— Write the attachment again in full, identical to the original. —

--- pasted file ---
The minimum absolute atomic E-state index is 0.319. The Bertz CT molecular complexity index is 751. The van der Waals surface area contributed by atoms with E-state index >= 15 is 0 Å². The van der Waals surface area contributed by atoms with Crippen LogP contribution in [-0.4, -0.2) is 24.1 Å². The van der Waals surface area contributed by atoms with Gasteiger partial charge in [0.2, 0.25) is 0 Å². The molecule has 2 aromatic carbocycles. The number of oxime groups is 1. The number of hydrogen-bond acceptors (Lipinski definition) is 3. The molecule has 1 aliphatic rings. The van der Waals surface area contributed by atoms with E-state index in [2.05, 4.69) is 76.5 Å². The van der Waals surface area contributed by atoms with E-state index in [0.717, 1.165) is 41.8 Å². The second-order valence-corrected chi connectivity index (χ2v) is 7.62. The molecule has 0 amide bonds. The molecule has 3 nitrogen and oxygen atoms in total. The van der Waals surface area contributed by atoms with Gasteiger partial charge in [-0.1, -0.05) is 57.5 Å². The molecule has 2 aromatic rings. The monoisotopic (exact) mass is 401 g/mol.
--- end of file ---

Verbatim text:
The minimum absolute atomic E-state index is 0.319. The Bertz CT molecular complexity index is 751. The van der Waals surface area contributed by atoms with E-state index >= 15 is 0 Å². The van der Waals surface area contributed by atoms with Crippen LogP contribution in [-0.4, -0.2) is 24.1 Å². The van der Waals surface area contributed by atoms with Gasteiger partial charge in [0.2, 0.25) is 0 Å². The molecule has 2 aromatic carbocycles. The number of oxime groups is 1. The number of hydrogen-bond acceptors (Lipinski definition) is 3. The molecule has 1 aliphatic rings. The van der Waals surface area contributed by atoms with E-state index in [2.05, 4.69) is 76.5 Å². The van der Waals surface area contributed by atoms with E-state index in [0.717, 1.165) is 41.8 Å². The second-order valence-corrected chi connectivity index (χ2v) is 7.62. The molecule has 0 amide bonds. The molecule has 3 nitrogen and oxygen atoms in total. The van der Waals surface area contributed by atoms with Gasteiger partial charge in [-0.1, -0.05) is 57.5 Å². The molecule has 2 aromatic rings. The monoisotopic (exact) mass is 401 g/mol.